When Should You Branch Out of Your Niche?

branch out from niche

This is a little bit of an advanced topic for entrepreneurs. So if you’re just starting out I’d really advise you to save this blog post for a year or so down the line. For the most part, success in business comes down to drilling down into as specific a niche as possible and maximizing your opportunities in a small, but die hard fan base that will champion your business.

But what about when you’re feeling like you’ve exhausted your primary niche and are starting to think the grass is greener somewhere else?

Can you branch out from your niche?

The quick, but vague answer is: Yes, absolutely. The real answer, though, is: Yes. But you need to have a serious plan and consider the risks that come along with it.

Let’s cover the bad news first:

Expanding your business into a similar or altogether different niche may upset your current customer base, as many of them will see it as abandoning/selling out/etc the people who made you successful. You’ll also have to consider that your current fan base probably won’t be the ones who buy your new line. So you’ll have to consider who your second customer base is and how parallel they would be to your current way of conducting business.

A perfect example of this is Toyota.

Toyota has been around for decades building mid range, but well made cars (your opinions may vary) and wanted to start producing a higher level line of cars. I hesitate to say “luxury” because then we’re getting into semantics. So let’s say they wanted to charge more than they do for a Camry but weren’t interested in being the next Lamborghini.

Toyota knew that their name represented an idea in the marketplace and attracted a certain type of buyer. They most likely did enough market research to realize that no matter how fancy their new line of cars were, potential customers who would be willing the shell out the dough for it wouldn’t trust the name Toyota when they could buy something with more clout like a Mercedes Bens. So how did they do it?

They created Lexus. 

Toyota created an entirely new company that those who weren’t really paying attention would never know these higher end cars were made in the same factory as a Camry or Prius. They wanted to branch out and expand their market share in the automotive industry but knew they’d never be successful if it was simply under the Toyota name.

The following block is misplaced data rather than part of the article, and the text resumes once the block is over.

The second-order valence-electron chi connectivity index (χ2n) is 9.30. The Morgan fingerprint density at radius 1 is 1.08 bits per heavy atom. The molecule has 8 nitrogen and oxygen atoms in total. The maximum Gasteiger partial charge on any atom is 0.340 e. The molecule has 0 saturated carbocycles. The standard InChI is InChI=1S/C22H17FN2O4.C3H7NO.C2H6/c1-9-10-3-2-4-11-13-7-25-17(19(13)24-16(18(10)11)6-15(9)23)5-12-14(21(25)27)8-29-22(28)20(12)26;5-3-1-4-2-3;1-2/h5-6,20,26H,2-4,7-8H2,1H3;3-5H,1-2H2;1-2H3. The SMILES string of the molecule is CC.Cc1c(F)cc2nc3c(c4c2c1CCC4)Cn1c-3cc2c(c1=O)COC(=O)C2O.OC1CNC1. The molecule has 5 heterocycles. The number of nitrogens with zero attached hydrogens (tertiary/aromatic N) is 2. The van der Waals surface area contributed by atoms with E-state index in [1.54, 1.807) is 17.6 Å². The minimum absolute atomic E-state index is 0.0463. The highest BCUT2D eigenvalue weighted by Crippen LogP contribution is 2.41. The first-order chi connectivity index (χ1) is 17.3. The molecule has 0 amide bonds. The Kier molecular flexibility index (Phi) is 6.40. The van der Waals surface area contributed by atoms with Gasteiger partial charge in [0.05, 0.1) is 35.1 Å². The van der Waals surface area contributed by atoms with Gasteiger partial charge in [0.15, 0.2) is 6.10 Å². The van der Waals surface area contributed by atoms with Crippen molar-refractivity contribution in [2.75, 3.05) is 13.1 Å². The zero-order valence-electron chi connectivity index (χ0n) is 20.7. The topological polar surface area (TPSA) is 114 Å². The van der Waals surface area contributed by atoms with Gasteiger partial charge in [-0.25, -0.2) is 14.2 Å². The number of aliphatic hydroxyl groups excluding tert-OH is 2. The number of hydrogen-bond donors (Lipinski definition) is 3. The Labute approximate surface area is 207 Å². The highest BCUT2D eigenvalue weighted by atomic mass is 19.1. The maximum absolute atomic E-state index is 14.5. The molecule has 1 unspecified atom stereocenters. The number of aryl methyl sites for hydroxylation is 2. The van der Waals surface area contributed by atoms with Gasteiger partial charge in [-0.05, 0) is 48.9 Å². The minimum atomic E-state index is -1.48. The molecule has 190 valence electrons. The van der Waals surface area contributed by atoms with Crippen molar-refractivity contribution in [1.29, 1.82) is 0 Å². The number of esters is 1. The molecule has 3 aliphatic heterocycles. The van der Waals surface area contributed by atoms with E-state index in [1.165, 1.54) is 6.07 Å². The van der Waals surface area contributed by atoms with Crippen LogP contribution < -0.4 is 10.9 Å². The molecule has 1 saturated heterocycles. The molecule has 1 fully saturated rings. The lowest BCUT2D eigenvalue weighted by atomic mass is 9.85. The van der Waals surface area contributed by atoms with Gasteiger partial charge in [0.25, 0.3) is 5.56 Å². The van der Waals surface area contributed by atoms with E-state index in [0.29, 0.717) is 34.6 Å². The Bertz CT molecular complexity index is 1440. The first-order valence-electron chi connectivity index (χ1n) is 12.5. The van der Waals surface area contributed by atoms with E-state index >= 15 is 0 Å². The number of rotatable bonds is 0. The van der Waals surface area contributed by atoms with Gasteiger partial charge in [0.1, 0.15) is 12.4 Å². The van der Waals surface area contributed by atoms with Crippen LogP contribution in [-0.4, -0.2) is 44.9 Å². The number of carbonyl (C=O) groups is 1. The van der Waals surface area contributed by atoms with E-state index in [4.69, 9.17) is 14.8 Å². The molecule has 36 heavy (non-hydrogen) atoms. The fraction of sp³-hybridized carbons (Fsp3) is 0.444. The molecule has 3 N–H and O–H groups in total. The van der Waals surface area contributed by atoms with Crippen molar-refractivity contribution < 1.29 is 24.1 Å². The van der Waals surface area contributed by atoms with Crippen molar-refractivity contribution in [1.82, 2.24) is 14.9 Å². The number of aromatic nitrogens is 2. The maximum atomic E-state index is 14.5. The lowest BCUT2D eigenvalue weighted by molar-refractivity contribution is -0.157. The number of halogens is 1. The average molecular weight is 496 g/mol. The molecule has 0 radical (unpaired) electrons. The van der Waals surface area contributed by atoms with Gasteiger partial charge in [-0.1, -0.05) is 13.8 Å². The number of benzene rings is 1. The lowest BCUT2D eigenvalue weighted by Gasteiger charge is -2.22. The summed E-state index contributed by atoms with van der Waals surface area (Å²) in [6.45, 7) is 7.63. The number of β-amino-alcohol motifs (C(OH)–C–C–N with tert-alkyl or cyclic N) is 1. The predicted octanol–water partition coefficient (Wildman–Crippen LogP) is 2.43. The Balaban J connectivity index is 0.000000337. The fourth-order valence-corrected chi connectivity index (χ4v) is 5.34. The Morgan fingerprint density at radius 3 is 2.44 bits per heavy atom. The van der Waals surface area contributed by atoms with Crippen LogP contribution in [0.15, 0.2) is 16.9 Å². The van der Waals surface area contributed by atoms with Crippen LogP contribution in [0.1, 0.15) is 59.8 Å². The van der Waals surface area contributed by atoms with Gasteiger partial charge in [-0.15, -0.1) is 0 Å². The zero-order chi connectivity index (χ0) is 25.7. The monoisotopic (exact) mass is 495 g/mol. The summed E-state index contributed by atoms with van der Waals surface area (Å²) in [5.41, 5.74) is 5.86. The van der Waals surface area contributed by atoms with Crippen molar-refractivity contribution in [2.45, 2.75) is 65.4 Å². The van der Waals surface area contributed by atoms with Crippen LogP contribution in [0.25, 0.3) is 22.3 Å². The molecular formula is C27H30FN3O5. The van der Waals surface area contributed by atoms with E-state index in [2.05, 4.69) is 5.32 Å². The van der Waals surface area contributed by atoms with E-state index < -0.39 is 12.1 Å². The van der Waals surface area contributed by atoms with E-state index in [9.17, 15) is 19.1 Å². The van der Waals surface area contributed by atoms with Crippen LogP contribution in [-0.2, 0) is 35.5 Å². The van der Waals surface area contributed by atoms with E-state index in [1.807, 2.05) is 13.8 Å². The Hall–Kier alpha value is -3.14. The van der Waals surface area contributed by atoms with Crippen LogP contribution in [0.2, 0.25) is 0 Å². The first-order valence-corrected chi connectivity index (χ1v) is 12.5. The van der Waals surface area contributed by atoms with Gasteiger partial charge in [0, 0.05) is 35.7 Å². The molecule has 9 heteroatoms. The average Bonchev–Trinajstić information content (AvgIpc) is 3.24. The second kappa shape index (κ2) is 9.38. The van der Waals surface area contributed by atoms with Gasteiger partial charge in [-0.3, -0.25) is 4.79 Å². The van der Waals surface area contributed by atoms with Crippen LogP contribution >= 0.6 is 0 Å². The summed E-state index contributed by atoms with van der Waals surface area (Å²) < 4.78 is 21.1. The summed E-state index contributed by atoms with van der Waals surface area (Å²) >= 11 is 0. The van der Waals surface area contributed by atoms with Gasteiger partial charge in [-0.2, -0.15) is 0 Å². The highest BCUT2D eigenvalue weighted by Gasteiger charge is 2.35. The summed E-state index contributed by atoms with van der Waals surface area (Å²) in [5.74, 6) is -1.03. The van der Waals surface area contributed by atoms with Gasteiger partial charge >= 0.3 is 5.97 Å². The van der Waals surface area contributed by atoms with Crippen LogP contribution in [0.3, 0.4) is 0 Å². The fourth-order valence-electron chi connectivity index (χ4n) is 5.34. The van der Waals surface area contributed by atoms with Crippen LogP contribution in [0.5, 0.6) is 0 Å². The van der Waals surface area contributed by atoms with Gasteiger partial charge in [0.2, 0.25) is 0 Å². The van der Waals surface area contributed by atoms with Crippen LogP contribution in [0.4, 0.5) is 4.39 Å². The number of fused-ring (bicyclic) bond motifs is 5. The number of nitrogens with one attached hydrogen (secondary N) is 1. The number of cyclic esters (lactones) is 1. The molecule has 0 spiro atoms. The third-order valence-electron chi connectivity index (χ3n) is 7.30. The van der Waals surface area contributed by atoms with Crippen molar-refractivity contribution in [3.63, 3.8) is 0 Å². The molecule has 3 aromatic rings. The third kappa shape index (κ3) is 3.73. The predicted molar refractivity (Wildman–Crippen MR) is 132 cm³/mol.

My point to all of this is that if you’re feeling your niche is tapped out (or you’ve burned out) but you want to expand into other markets, know that you’re essentially going to have to start from scratch. 

A different customer requires a different marketing strategy, packaging design, customer service policy, pricing structure, etc etc etc. 

Some other things you’ll need to consider:
  • Do I have the employee structure that can handle a separate client base? Think about the logistics that come with appealing to a new crowd: social media, shipping, and packaging (if physical products), customer service, finances, marketing, events.
  • Can my current business float this new niche? Consider the startup costs that come along with branching into any new area. Where is that cash flow going to come from? Do you have the capital from your current business to float this new one for a year or more while it gains traction?
  • How transparent are you going to be with your new and old customer base? I don’t believe you should actively deceive your customers. But do you plan on publicizing one end of your business to the other? Or do you feel it’s better that everyone just stays in their own lane? This is especially important to consider when moving into a more luxury market or downgrading into a more mass market. 
  • Why do I want this branch out to happen? This requires a little bit of soul searching to come up with the real answers as to why you want a change. Do you have new ideas that your current customers can’t support (i.e. a higher-end product or service?)? Are you burned out from your current marketplace, or is it something else? I’d recommend talking it out first with a business coach or therapist to get some outside perspective before you start a gigantic undertaking like this.

Whatever the reason, you should branch out of your niche into other marketplaces when you can answer the above questions honestly and have a realistic timeline in place (SMART goals are clutch in situations like this) so don’t jump into it quickly without a plan!

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